One possible story is that the US political landscape gives special power to the anti-science religious right, which has lent its support to antigovernment politicians. But I’m not sure whether this is the whole story, and the power of people like Falwell is itself a phenomenon that demands explanation.
In any case, the point is that while America is a great nation with a glorious history and much to be proud of — I consider myself very much a patriot — the rise of the hard right has, as I said, also turned it into a land of denial and death. This transformation has been taking place gradually over the past few decades; it’s just that now we’re watching the consequences on fast forward.
Paul Krugman is one of America’s foremost public intellectuals. He is a Nobel laureate and teaches economics at the City University of New York
Perhaps my readers are thinking that the Climate Guy has gotten too dark here on April 1st. For most of 2019 I was “optimistically” suggesting that if American politics went the right way, jettisoning Trump, we may avoid the worst the climate could deal us if we got our carbon polluting house in order. Even during 2019 I was writing a lot of sentences with “ifs and mays,” and that’s without any mention of a pandemic. Now we are finding that due to COVID19 the world is beginning to delay more necessary change with our carbon intense infrastructure. Solar and wind companies are being hurt. I’ll have more about that tomorrow on the Extreme Temperature Diary.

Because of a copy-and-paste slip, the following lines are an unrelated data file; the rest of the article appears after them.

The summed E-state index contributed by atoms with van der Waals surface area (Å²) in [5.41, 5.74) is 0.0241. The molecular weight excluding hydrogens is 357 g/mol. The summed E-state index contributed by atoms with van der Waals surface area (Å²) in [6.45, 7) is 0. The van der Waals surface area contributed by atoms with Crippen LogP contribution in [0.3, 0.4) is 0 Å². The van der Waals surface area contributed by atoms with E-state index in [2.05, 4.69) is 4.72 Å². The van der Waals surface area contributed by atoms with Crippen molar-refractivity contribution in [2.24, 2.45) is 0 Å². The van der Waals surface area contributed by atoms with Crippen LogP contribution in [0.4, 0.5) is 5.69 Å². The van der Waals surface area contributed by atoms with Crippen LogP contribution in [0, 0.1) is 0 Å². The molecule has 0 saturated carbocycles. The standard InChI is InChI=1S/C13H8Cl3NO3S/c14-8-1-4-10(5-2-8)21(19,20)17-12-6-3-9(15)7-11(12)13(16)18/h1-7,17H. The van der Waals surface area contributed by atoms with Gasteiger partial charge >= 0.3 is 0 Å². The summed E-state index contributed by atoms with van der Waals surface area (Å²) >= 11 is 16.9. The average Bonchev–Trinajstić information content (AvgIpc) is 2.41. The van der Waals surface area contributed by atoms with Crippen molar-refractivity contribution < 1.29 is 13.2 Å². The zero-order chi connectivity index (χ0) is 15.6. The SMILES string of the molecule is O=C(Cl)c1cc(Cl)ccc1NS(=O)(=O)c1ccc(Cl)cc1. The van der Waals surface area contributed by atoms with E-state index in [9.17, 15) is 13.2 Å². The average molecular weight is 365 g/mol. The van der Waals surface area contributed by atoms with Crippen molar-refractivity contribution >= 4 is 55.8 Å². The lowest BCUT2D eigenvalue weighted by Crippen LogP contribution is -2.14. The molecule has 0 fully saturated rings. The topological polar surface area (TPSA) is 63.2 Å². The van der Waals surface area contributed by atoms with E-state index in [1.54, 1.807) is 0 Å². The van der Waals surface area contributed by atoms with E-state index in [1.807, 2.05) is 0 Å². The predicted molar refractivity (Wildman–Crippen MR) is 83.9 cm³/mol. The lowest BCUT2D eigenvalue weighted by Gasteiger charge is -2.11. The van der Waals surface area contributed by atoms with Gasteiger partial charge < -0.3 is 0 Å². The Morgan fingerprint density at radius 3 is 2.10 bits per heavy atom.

Now, here are some of todays articles on the horrendous coronavirus pandemic:
Here is more climate and weather news from Wednesday:
(As usual, this will be a fluid post in which more information gets added during the day as it crosses my radar, crediting all who have put it on-line. Items will be archived on this site for posterity. In most instances click on the pictures of each tweet to see each article.)
Here are some cold “ET’s” for a change:
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Guy Walton “The Climate Guy”